September 15-28, 2020
  • Raiding the Cupboard, Stocking Up and Late Capitalist Shopping Habits

    Malia Jensen, Joan Linder, David Risley, John Wood and Paul Harrison
  • Back to Main Viewing Room

  • Malia Jensen

    Malia Jensen transforms familiar forms and subjects into poignant reflections on the human condition. This selection of recent ceramic and glass works glorifies sustenance and nourishment with gorgeously crafted, delicate forms. Changing attitudes and approaches to food--making it, craving it, not being able to find it, and self-medicating with it--has easily become one of the most common experiences during 2020. The sensual shapes of Jensen's fruits also wink at the challenges to intimacy posed by social distancing.

    • Malia Jensen, Plums, 2018
      Malia Jensen, Plums, 2018
    • Malia Jensen, Donuts, 2020
      Malia Jensen, Donuts, 2020
    • Malia Jensen, Fruit and Nuts, 2018
      Malia Jensen, Fruit and Nuts, 2018
    • Malia Jensen, Pork Chop, 2018
      Malia Jensen, Pork Chop, 2018
  • Joan Linder

    Joan Linder's drawings and sculptures of quotidian subjects find inspiration from her immediate surroundings. Linder makes daily drawings from direct observation, which are often paired with objects fashioned from foam and duct tape. Mundane objects, pop culture, repetition, and nature corkscrew into a lifelong obsession with the passage of time. Several of the works presented here were created during quarantine, and represent the goods we bought or tried to buy, especially in bulk, this year.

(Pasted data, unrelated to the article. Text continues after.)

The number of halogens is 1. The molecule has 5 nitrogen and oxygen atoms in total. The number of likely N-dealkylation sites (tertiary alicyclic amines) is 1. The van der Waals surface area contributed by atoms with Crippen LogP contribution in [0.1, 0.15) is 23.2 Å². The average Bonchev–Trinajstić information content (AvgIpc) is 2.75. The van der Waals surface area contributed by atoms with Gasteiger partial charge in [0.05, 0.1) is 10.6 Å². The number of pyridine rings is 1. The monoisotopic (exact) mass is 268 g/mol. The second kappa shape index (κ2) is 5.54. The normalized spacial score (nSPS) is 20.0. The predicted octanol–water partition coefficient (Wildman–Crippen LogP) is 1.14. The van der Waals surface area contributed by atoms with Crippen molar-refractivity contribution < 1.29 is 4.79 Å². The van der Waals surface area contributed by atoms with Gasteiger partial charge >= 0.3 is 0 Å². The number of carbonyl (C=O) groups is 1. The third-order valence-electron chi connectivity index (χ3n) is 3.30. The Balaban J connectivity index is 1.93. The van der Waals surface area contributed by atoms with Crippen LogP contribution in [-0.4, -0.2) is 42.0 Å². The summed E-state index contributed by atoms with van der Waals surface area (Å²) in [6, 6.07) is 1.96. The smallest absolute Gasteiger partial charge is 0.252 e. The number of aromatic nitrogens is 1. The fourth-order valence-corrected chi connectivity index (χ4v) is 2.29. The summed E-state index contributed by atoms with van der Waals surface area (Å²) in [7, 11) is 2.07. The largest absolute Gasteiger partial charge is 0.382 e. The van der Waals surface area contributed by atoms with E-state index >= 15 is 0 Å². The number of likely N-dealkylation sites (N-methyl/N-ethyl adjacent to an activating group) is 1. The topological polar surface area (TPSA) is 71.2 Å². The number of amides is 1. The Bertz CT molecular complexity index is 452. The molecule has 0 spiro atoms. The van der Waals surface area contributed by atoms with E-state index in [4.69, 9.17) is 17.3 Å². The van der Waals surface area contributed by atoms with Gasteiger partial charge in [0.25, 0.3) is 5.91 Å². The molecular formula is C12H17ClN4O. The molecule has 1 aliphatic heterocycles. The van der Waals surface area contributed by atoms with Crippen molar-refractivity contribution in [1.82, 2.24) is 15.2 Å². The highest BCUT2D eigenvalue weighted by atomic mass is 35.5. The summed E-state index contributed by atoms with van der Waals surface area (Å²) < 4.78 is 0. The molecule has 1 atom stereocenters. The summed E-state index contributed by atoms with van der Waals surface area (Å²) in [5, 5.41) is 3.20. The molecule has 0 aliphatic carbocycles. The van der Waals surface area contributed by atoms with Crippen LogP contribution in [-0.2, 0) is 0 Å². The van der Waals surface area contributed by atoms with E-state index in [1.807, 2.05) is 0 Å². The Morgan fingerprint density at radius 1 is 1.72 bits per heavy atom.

• Joan Linder, sanitizer, 2020
      Joan Linder, sanitizer, 2020
    • Joan Linder, Wet Ones, 2018
      Joan Linder, Wet Ones, 2018
    • Joan Linder, whitehouse, 2020
      Joan Linder, whitehouse, 2020
    • Joan Linder, Organic Cereal, 2018
      Joan Linder, Organic Cereal, 2018
  • David Risley

    David Risley is a painter, founding co-owner of Chart Art Fair, and former dealer. In summer 2020 Risley began participating in the Artist Support Pledge, in which he and other artists offered original works on Instagram for $200. Every time a participating artist reached $1,000 in sales, they pledged to buy another artist's work for $200. The project was incredibly successful, generating an estimated tens of millions of dollars for artists during the pandemic. In Quarantine Quotidian, the gallery presents new paintings adapted from Risley's watercolors on Instagram. These two works are based on images taken from American mass media after lockdowns were announced, and people rushed to stores to stock up on goods. Risley's paintings show two of the stores that were particularly popular: those selling guns or marijuana.

    • David Risley, Gunstore, 2020
      David Risley, Gunstore, 2020
    • David Risley, Weed Store, 2020
      David Risley, Weed Store, 2020
  • John Wood and Paul Harrison

    John Wood and Paul Harrison make single-channel videos, multi-screen video installations, prints, drawings, and sculptures that elegantly fuse advanced aesthetic research with existential comedy. The artists' spare, to-the-point works feature the actions of their own bodies, a wide variety of static and moving props, or combinations of both to illustrate the triumphs and tribulations of making art and having a life. The works presented this week represent two things we consumed in large quantities this year: How to Ruin a Good Book and Good Book 1 stand in for the uptick in reading, and 100 Boxes and Six Boxes nod to the mushrooming of online shopping.

    • John Wood and Paul Harrison, 100 Boxes, 2009
      John Wood and Paul Harrison, 100 Boxes, 2009
    • John Wood and Paul Harrison, How to Ruin a Good Book, 2017
      John Wood and Paul Harrison, How to Ruin a Good Book, 2017
    • John Wood and Paul Harrison, Six Boxes, 2011
      John Wood and Paul Harrison, Six Boxes, 2011
    • John Wood and Paul Harrison, Good Book 1, 2011
      John Wood and Paul Harrison, Good Book 1, 2011